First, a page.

Bratt and Youmans tell a different story.

After George mysteriously appeared at their door and Youmans began yelling at him, the couple assert in their lawsuit, Bratt put out his arm to hold his wife back. George then screamed that a battery had taken place and began to try to force his way into the house, the lawsuit states.

George used his Taser against Bratt through the front door, the suit states, then burst inside and stumbled in the threshold, falling face-first on the tile floor. George began stating over the radio "in a complete panic" that he was "down" and requested immediate assistance, according to the suit.

George was later treated for a broken nose.

When other deputies arrived, Bratt was dragged outside in handcuffs, "thrown on the front lawn" and "asked if he liked beating up cops, or words to that effect," the suit states. Van Tassel and Genovese beat him, and the 300-pound-plus Genovese "proceeded to drive his knee into Mr. Bratt's face, shattering Mr. Bratt's orbital bone and causing Mr. Bratt's eye to fall into the cavity of his cheek," according to the complaint.

A fourth deputy, Gore, arrested Youmans for obstruction as she stood by screaming.

"I just kept praying that my husband would make it through, because the beating that he was taking was just so upsetting to see, and they didn't stop," Youmans told the Tampa Bay Times. "I thought my husband was going to die that night. I thought they were going to kill him."

She scoffed at George's report that her husband had battered her. "There was absolutely no domestic violence," Youmans said. "My husband put his arm in front of me because I was yelling and screaming."

In photos taken by deputies, Bratt can be seen on the lawn, his mouth open and his one good eye lolling skyward. The right side of his face looks like a Halloween mask, eye socket empty and gleaming with blood.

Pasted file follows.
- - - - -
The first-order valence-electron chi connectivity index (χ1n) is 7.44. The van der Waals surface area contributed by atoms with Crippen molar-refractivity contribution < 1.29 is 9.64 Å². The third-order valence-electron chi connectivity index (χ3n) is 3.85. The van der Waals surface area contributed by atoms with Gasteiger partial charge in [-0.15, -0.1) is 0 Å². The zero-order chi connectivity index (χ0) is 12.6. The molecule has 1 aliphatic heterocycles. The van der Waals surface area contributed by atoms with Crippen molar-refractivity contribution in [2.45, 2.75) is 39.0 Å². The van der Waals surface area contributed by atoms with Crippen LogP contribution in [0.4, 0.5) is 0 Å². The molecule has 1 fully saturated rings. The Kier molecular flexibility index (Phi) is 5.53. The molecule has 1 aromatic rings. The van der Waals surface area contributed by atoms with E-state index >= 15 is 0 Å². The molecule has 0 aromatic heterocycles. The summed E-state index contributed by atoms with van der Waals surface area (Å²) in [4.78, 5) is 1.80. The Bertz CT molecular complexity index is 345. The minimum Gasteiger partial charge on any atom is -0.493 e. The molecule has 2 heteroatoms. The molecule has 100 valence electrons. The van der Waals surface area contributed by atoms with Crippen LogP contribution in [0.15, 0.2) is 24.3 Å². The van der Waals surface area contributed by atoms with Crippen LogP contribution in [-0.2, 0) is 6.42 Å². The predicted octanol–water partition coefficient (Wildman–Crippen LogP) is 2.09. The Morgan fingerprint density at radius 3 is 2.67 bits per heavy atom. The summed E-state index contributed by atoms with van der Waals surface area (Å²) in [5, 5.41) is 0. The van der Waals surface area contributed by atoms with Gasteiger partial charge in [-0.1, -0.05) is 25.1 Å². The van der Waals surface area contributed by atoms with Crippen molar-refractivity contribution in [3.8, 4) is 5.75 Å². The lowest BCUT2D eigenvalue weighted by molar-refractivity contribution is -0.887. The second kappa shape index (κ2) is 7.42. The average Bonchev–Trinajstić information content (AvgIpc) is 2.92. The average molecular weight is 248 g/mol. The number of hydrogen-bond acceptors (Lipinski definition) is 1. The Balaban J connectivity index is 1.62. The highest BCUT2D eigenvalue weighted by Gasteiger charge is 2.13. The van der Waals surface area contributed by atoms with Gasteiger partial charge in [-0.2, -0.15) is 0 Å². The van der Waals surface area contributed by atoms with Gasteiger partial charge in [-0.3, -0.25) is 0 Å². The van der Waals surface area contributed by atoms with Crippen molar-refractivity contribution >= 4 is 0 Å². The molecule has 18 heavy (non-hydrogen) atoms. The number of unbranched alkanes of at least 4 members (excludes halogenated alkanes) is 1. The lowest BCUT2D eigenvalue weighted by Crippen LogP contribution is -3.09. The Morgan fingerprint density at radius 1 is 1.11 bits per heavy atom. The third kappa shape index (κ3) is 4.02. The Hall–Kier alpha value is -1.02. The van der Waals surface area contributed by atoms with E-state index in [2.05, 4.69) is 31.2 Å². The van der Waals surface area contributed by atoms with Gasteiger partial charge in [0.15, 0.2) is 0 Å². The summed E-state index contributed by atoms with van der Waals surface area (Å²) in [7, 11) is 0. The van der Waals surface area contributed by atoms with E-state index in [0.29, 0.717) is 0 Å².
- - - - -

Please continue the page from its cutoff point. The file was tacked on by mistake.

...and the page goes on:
Bratt was treated at Tampa General Hospital and regained the use of his right eye.

Charges were dropped against Youmans, and Bratt was acquitted in a jury trial last year. Romine, Bratt's defense attorney, said deputies' accounts of the incident were riddled with inconsistencies, and none could explain the injury to Bratt's eye.

"That is what really makes this a problem for law enforcement," Romine said. "You've got a collection of officers there who will not take responsibility for that injury and say they don't know what happened."

After the incident, according to the lawsuit, the deputies involved had a "special meeting" to discuss the incident. Cohen and Romine said the deputies' reports offered distorted accounts of what took place in order to shield those involved.

George's Taser — which contained digital records that could have helped substantiate his version of events — was "unaccounted for for approximately five days," according to the lawsuit. When it was turned over to sheriff's officials as part of the investigation, the suit states, its data "appeared corrupted."

News researcher John Martin contributed to this report. Peter Jamison can be reached at [email protected] or (813) 226-3337.